Four out of five approved mhealth apps fail security tests
January 19, 2016
More than 80 per cent of the mobile health apps approved by the US Food & Drug Administration (FDA) or the UK National Health Service (NHS) have at least two of the top ten security risks, according to tests by Arxan Technologies.
The research is based on the analysis of 126 popular mobile health and finance apps from the USA, UK, Germany and Japan, as well as a study examining security perspectives of consumers and app security professionals.
Maryland, USA, based Arxan discovered a wide disparity between consumer confidence in the level of security incorporated into mobile health and finance apps and the degree to which organisations address known application vulnerabilities. While most app users and app executives believe their apps to be secure, nearly all the apps Arxan assessed, including popular banking and payment apps and FDA-approved health apps, proved to be vulnerable to at least two of the top ten serious security risks.
A combined 84 per cent of mobile app users and mobile app executives believe that their mobile health and finance apps are “adequately secure”, and 63 per cent believe that app providers are doing “everything they can” to protect their mobile health and finance apps.
But 90 per cent of the mobile health and finance apps tested had at least two of the Open Web Application Security Project (OWASP) mobile top ten risks. More than 80 per cent of the health apps tested that were approved by the FDA or NHS were also found to have at least two of the OWASP mobile top ten risks.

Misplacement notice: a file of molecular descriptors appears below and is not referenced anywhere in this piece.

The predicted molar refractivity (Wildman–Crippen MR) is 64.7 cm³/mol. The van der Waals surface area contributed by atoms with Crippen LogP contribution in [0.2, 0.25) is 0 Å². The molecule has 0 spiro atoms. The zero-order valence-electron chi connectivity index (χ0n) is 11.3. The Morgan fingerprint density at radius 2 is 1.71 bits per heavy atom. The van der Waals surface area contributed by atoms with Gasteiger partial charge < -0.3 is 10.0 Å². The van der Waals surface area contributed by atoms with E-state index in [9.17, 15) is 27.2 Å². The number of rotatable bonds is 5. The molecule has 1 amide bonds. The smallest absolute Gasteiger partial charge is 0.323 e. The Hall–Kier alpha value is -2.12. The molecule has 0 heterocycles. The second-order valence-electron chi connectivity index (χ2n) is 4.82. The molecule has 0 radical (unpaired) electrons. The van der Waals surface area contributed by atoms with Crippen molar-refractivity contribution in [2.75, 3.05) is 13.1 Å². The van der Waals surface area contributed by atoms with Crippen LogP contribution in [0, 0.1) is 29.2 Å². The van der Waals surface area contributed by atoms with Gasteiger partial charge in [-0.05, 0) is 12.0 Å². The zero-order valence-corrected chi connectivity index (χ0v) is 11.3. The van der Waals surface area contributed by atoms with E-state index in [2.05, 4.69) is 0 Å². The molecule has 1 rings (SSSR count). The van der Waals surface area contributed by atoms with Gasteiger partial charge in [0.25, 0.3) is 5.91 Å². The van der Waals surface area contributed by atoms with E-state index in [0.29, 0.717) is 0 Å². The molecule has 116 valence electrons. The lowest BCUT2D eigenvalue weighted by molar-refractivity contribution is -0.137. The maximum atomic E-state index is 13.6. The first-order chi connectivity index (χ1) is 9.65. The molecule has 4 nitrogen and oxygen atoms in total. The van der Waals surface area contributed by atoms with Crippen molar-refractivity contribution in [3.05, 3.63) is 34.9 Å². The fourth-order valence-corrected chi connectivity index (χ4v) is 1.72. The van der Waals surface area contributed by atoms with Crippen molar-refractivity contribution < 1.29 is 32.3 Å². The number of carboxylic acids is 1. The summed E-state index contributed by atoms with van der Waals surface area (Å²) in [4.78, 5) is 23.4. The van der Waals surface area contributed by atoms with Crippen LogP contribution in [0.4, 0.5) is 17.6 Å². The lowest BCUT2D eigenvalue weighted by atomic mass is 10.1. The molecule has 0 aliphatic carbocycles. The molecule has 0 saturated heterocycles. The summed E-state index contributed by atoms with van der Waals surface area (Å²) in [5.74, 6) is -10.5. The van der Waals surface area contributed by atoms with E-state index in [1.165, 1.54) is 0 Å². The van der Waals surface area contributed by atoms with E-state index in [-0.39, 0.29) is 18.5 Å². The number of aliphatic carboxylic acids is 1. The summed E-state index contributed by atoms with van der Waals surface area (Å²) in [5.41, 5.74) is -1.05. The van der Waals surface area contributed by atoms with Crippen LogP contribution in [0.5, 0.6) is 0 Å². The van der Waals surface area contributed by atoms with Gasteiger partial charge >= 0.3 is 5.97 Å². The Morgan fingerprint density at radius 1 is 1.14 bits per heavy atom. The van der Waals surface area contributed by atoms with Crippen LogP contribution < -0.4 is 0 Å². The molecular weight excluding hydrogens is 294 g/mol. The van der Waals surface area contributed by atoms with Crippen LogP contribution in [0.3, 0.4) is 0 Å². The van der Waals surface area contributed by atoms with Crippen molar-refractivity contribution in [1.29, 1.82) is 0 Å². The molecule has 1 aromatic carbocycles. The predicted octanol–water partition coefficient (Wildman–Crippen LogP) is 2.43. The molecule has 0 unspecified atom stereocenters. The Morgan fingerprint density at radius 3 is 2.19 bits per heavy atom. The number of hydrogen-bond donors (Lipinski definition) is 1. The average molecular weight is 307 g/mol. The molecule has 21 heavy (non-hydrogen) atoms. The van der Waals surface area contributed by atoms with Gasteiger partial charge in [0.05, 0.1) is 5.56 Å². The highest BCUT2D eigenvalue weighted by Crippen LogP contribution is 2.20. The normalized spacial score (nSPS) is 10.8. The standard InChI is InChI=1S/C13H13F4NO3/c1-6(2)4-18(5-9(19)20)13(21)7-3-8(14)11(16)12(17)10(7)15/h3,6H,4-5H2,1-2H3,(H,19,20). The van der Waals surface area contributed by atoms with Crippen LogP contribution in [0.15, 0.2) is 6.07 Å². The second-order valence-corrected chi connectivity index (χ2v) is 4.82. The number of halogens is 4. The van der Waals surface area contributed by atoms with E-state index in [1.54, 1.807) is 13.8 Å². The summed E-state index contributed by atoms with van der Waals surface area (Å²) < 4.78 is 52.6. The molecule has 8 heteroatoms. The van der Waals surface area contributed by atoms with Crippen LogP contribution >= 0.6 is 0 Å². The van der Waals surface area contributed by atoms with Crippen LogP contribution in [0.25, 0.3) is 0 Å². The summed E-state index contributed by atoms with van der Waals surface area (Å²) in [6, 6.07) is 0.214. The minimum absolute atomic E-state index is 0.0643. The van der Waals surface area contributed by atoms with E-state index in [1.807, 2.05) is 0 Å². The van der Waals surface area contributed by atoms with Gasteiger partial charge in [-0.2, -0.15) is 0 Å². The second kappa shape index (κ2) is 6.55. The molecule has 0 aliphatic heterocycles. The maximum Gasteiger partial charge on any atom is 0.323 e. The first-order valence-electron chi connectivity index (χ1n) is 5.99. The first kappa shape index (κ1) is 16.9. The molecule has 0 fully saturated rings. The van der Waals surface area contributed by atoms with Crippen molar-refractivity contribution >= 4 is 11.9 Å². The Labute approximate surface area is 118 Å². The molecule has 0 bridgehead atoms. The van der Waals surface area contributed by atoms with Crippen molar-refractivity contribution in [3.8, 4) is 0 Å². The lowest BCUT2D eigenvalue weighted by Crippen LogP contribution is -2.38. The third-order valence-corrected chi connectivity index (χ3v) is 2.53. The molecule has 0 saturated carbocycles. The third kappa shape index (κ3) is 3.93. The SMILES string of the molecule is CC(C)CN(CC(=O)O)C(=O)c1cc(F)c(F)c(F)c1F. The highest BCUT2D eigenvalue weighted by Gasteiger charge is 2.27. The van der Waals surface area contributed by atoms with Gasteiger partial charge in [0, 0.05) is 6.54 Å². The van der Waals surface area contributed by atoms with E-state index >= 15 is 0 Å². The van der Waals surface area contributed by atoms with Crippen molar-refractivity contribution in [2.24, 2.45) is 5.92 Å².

A massive 98 per cent of the mobile apps tested lacked binary protection – this was the most prevalent security vulnerability identified – and 83 per cent of the mobile apps had insufficient transport layer protection. Such vulnerabilities could result in application code tampering, reverse-engineering, privacy violations and data theft. In addition to sensitive data being taken, the vulnerabilities could lead to a health app being reprogrammed to deliver a lethal dose of medication, or a finance app to redirect the transfer of money.
Most consumers would change providers if they knew their apps were not secure; 80 per cent of mobile app users said they would change providers if they knew the apps they were using were not secure and 82 per cent would change providers if they knew alternative apps offered by similar service providers were more secure.
“Mobile apps are often used by organisations to help keep customers sticky, yet in the rush to bring new apps to market, organisations tend to overlook critical security measures that are proving crucial to consumer loyalty,” said Patrick Kehoe, CMO of Arxan Technologies. “Our research demonstrates that mobile app security is an important element in customer retention. Baking in robust mobile app security is not only a smart technology investment to keep the bad guys out, but also a smart business investment to help organisations differentiate from the competition and to achieve customer loyalty based on trust.”